The Best Time & Place to Catch Shrimp on the Texas Coast

by Heide Braley
Shrimp Net

Shrimp Net

The Texas coastline is home to several estuaries and bays that encompass well over a million acres of water; they are the home to shrimp and many other forms of sea life. Shrimp is one of the most economical fisheries of the area. The shrimp are harvested within one year after birth, making them an annual crop.

Check the Seasonal Closures

You certainly do not want to plan a trip to the shore to go shrimping, only to find out that the season is closed. Typically during the middle of May, when the waters warm up and the shrimp start growing rapidly, the waters are open to the shrimping industry. This allows the juvenile shrimp time to leave the shallow estuaries and head for the deeper waters of the bay. The season will stay open until some time in July, by which time the shrimp will be much larger and more valuable as a catch. Check with the Texas Parks and Wildlife for the current regulations.

Stay Clear of the Inland Waters

There are strict regulations about where you can and cannot shrimp along the Texas coastline. Basically, the outer waters from the shoreline out for nine miles are open for shrimping during the shrimping season. Stay away from any waters that run inland from the shoreline, except for the very large bays such as Trinity Bay, Galveston Bay, East Matagorda Bay, Aransus and Corpus Christi, just to give a few examples. According to the National Biological Information Infrastructure, over 98 percent of the fishing in the Gulf of Mexico is bay/estuary dependent. This means there are cycles where the fish are born in one area, such as the bay, and are carried by the currents into the estuaries to mature.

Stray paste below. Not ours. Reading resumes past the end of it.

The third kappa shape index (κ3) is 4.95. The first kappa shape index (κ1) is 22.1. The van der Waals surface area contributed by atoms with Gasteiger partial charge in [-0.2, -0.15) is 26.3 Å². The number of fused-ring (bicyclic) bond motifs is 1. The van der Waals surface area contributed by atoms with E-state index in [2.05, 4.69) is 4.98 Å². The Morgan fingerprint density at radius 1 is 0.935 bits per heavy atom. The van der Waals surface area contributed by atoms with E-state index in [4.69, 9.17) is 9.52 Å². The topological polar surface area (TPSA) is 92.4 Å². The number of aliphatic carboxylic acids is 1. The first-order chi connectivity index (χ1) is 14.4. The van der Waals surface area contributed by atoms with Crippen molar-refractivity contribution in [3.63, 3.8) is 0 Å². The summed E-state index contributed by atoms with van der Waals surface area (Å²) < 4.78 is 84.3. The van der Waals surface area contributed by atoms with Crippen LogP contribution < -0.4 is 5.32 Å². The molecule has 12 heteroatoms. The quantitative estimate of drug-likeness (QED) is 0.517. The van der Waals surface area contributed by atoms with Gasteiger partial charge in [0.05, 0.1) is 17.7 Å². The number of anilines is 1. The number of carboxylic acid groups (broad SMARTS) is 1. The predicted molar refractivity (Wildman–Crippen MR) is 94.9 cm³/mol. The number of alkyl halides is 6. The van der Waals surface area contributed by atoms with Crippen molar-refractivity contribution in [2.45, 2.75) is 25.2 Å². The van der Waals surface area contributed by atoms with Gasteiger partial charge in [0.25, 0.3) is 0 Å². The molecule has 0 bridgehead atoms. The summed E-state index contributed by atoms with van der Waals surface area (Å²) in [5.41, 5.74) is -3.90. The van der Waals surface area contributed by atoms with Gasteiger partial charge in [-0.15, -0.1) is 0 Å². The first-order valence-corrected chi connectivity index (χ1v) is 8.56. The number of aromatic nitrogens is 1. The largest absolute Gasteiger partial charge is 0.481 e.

Find the Deep Waters

When the shrimp pass from the juvenile stage into adulthood, they will migrate back out into the deeper waters of the Gulf of Mexico. If you go out by boat, watch the depth of the waters you are planning to go fishing in. Marine charts are printed that will give you the average depth of the area. You can also use a depth finder on your boat to search for the deep water before you drop your nets.

About the Author

Maryland resident Heide Braley is a professional writer who contributes to a variety of websites. She has focused more than 10 years of research on botanical and garden articles and was awarded a membership to the Society of Professional Journalists. Braley has studied at Pennsylvania State University and Villanova University.